In the business of change

Author: Leigh Lynes

Students at i.c.stars. Photo credit: DW Johnson Photography.
Students at i.c.stars. Photo credit: DW Johnson Photography.

Times of new beginning often go hand-in-hand with a sense of transformation. As we encounter this new decade, we make resolutions—some big, some small, some humorous and unglamorous and others personal and pressing, all in the hope of transforming our lives into a more meaningful and joyful ideal. Whether by setting small goals or taking giant leaps of faith, transformation is the business of change. By committing ourselves to purposeful change, we set out on the journey of transformation, where intentionality, consistency, and moments matter the most.

Even in the midst of this kind of change, LEO’s goal remains the same: an end to poverty. Our research has taught us that this can only be achieved by the transformation of social programs, charitable giving, and ourselves. By investing in innovative and inquisitive partners, recognizing and empowering their expertise, and providing the support of rigorous academic research, we chase an end to injustice and dependence and help drive forward new beginnings for millions of families who are ready to thrive.

In this effort, our partners are our greatest assets—agents of change whose vision, innovation, and commitment to evidence and improvement inspire our work each and every day. They show us that moving people out of poverty isn’t about finding quick fixes, but facilitating transformation. While solving one-off problems may help alleviate poverty, our partners understand that transformation is required to leave it behind.

LEO is preparing to launch projects with two new partners who are striving to use research to magnify their impact and transform the lives of those they serve. We sat down with leaders from NPower (New York, NY) and i.c.stars (Chicago, IL) to learn more about the transformative nature of their work.

Kim Mitchell addressing graduates at NPower. Photo credit: NPower, Inc.
Kim Mitchell addressing graduates at NPower. Photo credit: NPower, Inc.

Kim Mitchell, Vice President of Program Development and Operations at NPower, works to equip underprivileged youth and veterans with the technology skills they need to establish meaningful careers in the IT industry.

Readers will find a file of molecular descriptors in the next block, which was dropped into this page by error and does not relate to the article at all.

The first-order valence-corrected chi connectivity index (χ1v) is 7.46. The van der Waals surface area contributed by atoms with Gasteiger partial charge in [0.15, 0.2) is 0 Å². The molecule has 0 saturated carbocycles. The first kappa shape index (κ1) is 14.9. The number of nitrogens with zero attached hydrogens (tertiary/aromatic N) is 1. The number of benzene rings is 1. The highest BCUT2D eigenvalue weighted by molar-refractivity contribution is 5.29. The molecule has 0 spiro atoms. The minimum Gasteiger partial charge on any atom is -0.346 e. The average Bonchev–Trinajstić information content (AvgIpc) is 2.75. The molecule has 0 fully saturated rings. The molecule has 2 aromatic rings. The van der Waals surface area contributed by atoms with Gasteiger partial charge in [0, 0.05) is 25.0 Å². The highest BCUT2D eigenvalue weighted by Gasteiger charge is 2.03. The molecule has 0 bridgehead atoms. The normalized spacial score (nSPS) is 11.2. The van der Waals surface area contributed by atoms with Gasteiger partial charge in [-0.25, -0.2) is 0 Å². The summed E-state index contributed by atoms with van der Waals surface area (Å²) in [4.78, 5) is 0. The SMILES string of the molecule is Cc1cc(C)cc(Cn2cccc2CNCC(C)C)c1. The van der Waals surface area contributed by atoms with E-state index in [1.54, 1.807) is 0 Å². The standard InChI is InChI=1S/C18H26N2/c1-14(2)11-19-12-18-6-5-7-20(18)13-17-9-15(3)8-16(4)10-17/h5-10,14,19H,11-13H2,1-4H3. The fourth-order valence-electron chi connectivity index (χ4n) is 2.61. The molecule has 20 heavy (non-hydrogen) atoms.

“The digital divide is real,” said Kim. “There is a real divide between communities with resources and those without. You can’t even apply for a job today without having access to the internet and knowing how to use a keyboard.”

NPower’s six-month curriculum is designed to give low-income students the knowledge they need to begin a professional career, while also building the confidence and soft skills needed for success in the workplace—and life.

Yet, Kim was quick to mention that it’s not NPower’s curriculum that transforms lives, but rather the unique abilities of NPower’s “nontraditional” students.  NPower views underserved youth as having the greatest potential.

“There’s this new term, ‘grit,’ that has recently been coined and basically amounts to resilience,” said Kim. “It’s demonstrated by people who have been left out and left behind.”

While NPower’s students are hungry to participate in NPower’s academic programs, they more importantly want to contribute to the world in a meaningful way. 

“They don’t let their starting place define them,” said Kim.

NPower students have the resilience and drive needed to make it in the world. But they often lack the opportunity to do so. And NPower creates that opportunity by developing students’ skills and connecting them with employers. When talking to potential employers, Kim reminds them that the best talent involves skill and heart, and graduating from NPower signals both.